Great reporting. This is the kind of stuff that should be plastered and reported in the local newspaper. I’m shocked at the waste of our money!

It’s so Third World; I’m very concerned how low these council members have sunk. I think these expenditures are wrong and criminal. It seems this behavior is happening everywhere in government nowadays. It’s not acceptable—never was and isn’t now. I hope all of us hardworking taxpayers stand up and take back our government.

Janet Lake

Ivory tower vs. real world

Re “Theater of pain” by Kel Munger (SN&R Frontlines, November 19):

Academically, theoretically, the professor is right on. However, we don’t live in a world which subscribes to ivory-tower speculation as to whether or not constitutional rights are supposed to be applied. Moreover, just about all of these detainees came from countries in which political and economic freedom as we enjoy in the United States is nonexistent. I fail to see any valid foundation in evaluating the treatment for these prisoners through the looking glass of our own value system.

Allow me to add that, as we all should know, things aren’t perfect in the United States, but, in general, much better than most anywhere else. I believe this is why the honorable professor chose to abandon his native land to come and live in the United States: freedom of thought.

Who was it that said, “I disagree with everything you say, but I will defend to the death your right to say it”—Descartes?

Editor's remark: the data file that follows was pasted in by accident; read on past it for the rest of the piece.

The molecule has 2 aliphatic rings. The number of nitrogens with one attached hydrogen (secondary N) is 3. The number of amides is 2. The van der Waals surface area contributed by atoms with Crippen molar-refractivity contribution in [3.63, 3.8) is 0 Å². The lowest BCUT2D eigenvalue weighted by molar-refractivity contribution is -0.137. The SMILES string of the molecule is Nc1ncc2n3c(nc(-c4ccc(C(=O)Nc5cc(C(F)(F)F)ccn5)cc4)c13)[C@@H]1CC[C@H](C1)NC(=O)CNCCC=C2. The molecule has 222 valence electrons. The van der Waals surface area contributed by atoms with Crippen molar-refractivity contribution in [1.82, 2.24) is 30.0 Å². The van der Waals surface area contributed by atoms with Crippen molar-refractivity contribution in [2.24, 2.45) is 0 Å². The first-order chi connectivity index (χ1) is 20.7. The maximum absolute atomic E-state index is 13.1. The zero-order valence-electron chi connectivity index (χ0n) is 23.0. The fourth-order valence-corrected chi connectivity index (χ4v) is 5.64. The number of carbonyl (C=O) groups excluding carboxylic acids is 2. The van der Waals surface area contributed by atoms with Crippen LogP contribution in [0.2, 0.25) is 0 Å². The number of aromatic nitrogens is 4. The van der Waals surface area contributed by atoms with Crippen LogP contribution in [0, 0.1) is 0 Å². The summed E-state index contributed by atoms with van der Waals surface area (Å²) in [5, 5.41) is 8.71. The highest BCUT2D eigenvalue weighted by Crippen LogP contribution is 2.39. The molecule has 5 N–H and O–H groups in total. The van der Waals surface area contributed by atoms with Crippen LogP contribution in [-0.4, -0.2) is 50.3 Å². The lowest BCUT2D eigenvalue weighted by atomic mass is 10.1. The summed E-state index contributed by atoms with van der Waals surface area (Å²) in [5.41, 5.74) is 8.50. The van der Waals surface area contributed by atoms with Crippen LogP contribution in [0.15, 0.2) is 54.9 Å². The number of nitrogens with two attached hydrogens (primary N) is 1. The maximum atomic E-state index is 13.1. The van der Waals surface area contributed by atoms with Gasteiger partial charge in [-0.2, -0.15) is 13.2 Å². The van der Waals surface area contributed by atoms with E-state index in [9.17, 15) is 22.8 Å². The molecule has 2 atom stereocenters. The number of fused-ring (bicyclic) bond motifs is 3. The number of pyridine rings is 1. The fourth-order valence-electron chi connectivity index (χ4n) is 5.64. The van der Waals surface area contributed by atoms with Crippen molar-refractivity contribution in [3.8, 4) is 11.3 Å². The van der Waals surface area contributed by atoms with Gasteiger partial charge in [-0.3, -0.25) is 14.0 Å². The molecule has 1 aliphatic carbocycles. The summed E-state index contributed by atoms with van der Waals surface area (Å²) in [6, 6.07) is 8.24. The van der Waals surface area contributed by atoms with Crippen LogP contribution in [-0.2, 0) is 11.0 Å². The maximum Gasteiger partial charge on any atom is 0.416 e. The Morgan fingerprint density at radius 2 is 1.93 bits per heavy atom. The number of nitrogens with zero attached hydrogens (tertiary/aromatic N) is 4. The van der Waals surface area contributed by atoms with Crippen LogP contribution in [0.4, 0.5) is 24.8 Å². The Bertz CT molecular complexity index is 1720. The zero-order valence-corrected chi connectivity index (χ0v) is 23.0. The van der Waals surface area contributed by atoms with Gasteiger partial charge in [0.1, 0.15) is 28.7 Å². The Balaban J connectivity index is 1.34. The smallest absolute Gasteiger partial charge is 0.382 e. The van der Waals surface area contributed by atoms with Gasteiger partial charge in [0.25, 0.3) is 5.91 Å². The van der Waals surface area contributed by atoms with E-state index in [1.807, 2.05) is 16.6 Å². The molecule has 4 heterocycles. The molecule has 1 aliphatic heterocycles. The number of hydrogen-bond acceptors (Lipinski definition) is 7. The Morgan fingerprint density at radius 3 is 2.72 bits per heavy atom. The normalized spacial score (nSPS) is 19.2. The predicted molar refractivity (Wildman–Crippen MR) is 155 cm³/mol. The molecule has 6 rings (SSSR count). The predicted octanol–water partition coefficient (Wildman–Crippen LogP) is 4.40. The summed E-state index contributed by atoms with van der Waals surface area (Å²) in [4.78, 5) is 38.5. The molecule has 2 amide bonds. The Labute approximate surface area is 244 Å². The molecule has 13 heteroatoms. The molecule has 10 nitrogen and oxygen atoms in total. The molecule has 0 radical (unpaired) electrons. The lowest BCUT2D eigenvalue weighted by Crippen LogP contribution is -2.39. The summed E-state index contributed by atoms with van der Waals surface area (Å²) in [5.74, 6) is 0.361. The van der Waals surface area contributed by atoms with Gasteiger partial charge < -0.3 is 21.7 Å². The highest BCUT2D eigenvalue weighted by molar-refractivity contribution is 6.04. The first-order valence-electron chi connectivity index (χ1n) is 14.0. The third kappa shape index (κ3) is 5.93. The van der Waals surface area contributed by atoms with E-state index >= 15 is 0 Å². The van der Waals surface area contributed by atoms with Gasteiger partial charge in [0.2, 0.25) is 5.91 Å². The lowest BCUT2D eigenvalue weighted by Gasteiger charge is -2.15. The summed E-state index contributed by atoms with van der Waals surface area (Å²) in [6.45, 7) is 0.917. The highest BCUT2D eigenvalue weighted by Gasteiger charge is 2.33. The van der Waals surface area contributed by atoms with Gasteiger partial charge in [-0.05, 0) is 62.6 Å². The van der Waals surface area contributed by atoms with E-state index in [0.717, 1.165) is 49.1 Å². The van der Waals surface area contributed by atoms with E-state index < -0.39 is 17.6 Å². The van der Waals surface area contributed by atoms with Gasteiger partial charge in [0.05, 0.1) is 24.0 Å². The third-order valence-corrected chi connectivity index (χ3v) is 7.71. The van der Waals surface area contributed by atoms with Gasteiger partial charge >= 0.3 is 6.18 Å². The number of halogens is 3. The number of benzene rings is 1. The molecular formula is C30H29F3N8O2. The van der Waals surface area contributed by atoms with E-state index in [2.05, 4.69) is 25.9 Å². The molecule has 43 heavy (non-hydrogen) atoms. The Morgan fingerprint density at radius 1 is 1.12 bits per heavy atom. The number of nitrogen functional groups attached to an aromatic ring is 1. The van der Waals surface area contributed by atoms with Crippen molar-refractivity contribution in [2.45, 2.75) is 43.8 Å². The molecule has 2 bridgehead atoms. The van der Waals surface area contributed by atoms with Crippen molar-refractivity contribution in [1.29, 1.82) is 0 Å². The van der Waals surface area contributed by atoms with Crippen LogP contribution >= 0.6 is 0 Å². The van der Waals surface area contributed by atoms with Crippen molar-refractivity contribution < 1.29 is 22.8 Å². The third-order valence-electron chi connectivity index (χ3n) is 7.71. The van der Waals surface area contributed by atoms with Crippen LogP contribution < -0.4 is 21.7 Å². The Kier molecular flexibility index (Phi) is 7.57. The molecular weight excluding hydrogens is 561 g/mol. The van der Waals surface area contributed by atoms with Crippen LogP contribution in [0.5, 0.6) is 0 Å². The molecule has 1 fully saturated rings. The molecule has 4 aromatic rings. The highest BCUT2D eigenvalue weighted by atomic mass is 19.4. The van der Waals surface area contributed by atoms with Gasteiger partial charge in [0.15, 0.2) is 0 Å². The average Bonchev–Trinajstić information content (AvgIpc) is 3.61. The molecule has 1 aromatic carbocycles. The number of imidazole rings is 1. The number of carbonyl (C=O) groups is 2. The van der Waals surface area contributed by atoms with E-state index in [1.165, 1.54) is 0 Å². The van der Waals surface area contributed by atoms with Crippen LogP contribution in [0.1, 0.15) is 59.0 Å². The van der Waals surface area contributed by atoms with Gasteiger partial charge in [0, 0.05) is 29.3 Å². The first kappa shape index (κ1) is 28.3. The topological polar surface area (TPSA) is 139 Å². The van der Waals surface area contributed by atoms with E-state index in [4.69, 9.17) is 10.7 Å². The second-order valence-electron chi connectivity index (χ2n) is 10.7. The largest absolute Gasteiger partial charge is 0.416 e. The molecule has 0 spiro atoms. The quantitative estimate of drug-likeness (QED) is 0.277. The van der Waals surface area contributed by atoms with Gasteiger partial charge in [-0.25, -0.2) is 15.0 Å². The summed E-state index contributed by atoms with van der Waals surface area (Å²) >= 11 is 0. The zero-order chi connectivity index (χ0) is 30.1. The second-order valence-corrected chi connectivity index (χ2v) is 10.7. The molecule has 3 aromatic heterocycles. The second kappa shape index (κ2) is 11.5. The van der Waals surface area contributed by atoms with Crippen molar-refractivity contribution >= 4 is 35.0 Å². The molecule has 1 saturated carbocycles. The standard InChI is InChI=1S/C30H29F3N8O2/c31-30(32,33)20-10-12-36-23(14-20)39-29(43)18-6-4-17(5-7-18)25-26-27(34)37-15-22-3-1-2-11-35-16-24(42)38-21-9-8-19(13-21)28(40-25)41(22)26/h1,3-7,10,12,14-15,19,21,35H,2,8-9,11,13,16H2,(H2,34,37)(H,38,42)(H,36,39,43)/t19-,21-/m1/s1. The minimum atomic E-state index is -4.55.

Jack De Mond

Editor’s note: The statement is most commonly misattributed to Voltaire, but was mostly likely originated by Evelyn Beatrice Hall, writing under the pseudonym of Stephen G. Tallentyre in The Friends of Voltaire (1906).

They’re worse than us

Re “Theater of pain” by Kel Munger (SN&R Frontlines, November 19):

The professor from UC Davis and the [American Civil Liberties Union] have everything backwards, as usual. It blows my mind to listen to this liberal rhetoric about how terrorists are treated unfairly. If he is so worried about human rights, why doesn’t he focus on the abuse that woman go through in Islamic countries, such as stoning, etc., or about the innocent people who were murdered on 9/11? This guy does not belong in a public university teaching our children this left-wing radical ideology.

Mathew Fines
via e-mail

Still the same

Re “Saving south Sac” by Sena Christian (SN&R Frontlines, November 19):

Joany Titherington, president of the Oak Park Neighborhood Association, seems to think that the neighborhood is unfairly stigmatized, and that “it really isn’t that way anymore.”

I live in Oak Park. My 10-year-old daughter came in the room to tell me there were people outside screaming “F” and “B” words. I sent my boyfriend outside, who informed me that at least 50 people were jumping on one girl right in front of my house; one even jumped on my car to scream and yell.

Drug dealers, addicts and alcoholics, prostitutes and general rowdiness rule the neighborhoods ’round here. I don’t know where you live, Joany, but it really is that way still.

Jennifer Mishler